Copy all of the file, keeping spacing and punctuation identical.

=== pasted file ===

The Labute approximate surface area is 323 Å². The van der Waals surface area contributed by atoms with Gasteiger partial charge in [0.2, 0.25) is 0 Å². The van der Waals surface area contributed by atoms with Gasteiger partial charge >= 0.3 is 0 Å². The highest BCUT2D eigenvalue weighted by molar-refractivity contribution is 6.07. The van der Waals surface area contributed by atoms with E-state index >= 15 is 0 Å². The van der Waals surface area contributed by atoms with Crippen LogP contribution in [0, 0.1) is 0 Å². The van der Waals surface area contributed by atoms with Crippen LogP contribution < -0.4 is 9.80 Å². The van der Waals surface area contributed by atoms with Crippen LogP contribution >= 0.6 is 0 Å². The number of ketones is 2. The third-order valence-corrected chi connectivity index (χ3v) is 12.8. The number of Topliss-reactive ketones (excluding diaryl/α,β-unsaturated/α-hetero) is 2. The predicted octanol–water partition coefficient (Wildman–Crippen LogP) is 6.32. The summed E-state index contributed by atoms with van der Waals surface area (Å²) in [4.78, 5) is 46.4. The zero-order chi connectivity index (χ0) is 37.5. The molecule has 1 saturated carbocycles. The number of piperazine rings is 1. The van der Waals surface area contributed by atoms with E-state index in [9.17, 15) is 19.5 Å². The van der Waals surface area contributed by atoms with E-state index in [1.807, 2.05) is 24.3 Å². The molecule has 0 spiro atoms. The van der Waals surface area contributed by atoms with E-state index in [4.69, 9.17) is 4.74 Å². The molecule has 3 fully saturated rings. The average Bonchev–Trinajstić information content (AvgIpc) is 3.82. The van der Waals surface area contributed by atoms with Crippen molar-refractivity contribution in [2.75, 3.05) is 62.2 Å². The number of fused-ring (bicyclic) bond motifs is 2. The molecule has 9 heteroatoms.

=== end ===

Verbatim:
The Labute approximate surface area is 323 Å². The van der Waals surface area contributed by atoms with Gasteiger partial charge in [0.2, 0.25) is 0 Å². The van der Waals surface area contributed by atoms with Gasteiger partial charge >= 0.3 is 0 Å². The highest BCUT2D eigenvalue weighted by molar-refractivity contribution is 6.07. The van der Waals surface area contributed by atoms with E-state index >= 15 is 0 Å². The van der Waals surface area contributed by atoms with Crippen LogP contribution in [0, 0.1) is 0 Å². The van der Waals surface area contributed by atoms with Crippen LogP contribution < -0.4 is 9.80 Å². The van der Waals surface area contributed by atoms with Crippen LogP contribution >= 0.6 is 0 Å². The number of ketones is 2. The third-order valence-corrected chi connectivity index (χ3v) is 12.8. The number of Topliss-reactive ketones (excluding diaryl/α,β-unsaturated/α-hetero) is 2. The predicted octanol–water partition coefficient (Wildman–Crippen LogP) is 6.32. The summed E-state index contributed by atoms with van der Waals surface area (Å²) in [4.78, 5) is 46.4. The zero-order chi connectivity index (χ0) is 37.5. The molecule has 1 saturated carbocycles. The number of piperazine rings is 1. The van der Waals surface area contributed by atoms with E-state index in [9.17, 15) is 19.5 Å². The van der Waals surface area contributed by atoms with E-state index in [1.807, 2.05) is 24.3 Å². The molecule has 0 spiro atoms. The van der Waals surface area contributed by atoms with E-state index in [4.69, 9.17) is 4.74 Å². The molecule has 3 fully saturated rings. The average Bonchev–Trinajstić information content (AvgIpc) is 3.82. The van der Waals surface area contributed by atoms with Crippen molar-refractivity contribution in [2.75, 3.05) is 62.2 Å². The number of fused-ring (bicyclic) bond motifs is 2. The molecule has 9 heteroatoms.